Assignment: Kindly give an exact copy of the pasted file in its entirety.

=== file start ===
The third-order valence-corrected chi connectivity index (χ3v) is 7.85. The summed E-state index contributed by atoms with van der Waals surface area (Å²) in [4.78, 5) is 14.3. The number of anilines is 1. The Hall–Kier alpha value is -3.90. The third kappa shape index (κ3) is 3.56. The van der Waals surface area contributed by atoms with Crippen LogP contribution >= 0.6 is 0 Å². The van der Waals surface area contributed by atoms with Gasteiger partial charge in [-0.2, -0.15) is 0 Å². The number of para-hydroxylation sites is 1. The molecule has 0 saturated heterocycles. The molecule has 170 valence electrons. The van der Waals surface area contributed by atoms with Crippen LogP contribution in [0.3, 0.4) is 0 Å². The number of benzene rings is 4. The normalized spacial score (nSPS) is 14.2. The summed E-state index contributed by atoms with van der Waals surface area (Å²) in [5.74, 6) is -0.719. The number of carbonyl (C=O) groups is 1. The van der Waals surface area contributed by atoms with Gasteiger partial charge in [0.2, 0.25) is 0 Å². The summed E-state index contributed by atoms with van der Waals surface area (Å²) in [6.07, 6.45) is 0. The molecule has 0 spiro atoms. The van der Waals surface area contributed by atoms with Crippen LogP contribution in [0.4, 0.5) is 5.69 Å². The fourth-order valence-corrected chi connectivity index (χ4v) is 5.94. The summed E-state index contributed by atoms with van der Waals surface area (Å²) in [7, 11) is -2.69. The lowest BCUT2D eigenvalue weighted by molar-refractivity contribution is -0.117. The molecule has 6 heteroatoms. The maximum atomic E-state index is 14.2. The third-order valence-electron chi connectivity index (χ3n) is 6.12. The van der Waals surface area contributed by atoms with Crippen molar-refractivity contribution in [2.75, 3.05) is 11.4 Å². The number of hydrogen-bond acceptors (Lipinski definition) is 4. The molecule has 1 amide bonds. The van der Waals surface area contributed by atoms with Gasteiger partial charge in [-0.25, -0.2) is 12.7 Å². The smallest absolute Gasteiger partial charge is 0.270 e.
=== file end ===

The third-order valence-corrected chi connectivity index (χ3v) is 7.85. The summed E-state index contributed by atoms with van der Waals surface area (Å²) in [4.78, 5) is 14.3. The number of anilines is 1. The Hall–Kier alpha value is -3.90. The third kappa shape index (κ3) is 3.56. The van der Waals surface area contributed by atoms with Crippen LogP contribution >= 0.6 is 0 Å². The van der Waals surface area contributed by atoms with Gasteiger partial charge in [-0.2, -0.15) is 0 Å². The number of para-hydroxylation sites is 1. The molecule has 0 saturated heterocycles. The molecule has 170 valence electrons. The van der Waals surface area contributed by atoms with Crippen LogP contribution in [0.3, 0.4) is 0 Å². The number of benzene rings is 4. The normalized spacial score (nSPS) is 14.2. The summed E-state index contributed by atoms with van der Waals surface area (Å²) in [5.74, 6) is -0.719. The number of carbonyl (C=O) groups is 1. The van der Waals surface area contributed by atoms with Gasteiger partial charge in [0.2, 0.25) is 0 Å². The summed E-state index contributed by atoms with van der Waals surface area (Å²) in [6.07, 6.45) is 0. The molecule has 0 spiro atoms. The van der Waals surface area contributed by atoms with Crippen LogP contribution in [0.4, 0.5) is 5.69 Å². The fourth-order valence-corrected chi connectivity index (χ4v) is 5.94. The summed E-state index contributed by atoms with van der Waals surface area (Å²) in [7, 11) is -2.69. The lowest BCUT2D eigenvalue weighted by molar-refractivity contribution is -0.117. The molecule has 6 heteroatoms. The maximum atomic E-state index is 14.2. The third-order valence-electron chi connectivity index (χ3n) is 6.12. The van der Waals surface area contributed by atoms with Crippen molar-refractivity contribution in [2.75, 3.05) is 11.4 Å². The number of hydrogen-bond acceptors (Lipinski definition) is 4. The molecule has 1 amide bonds. The van der Waals surface area contributed by atoms with Gasteiger partial charge in [-0.25, -0.2) is 12.7 Å². The smallest absolute Gasteiger partial charge is 0.270 e.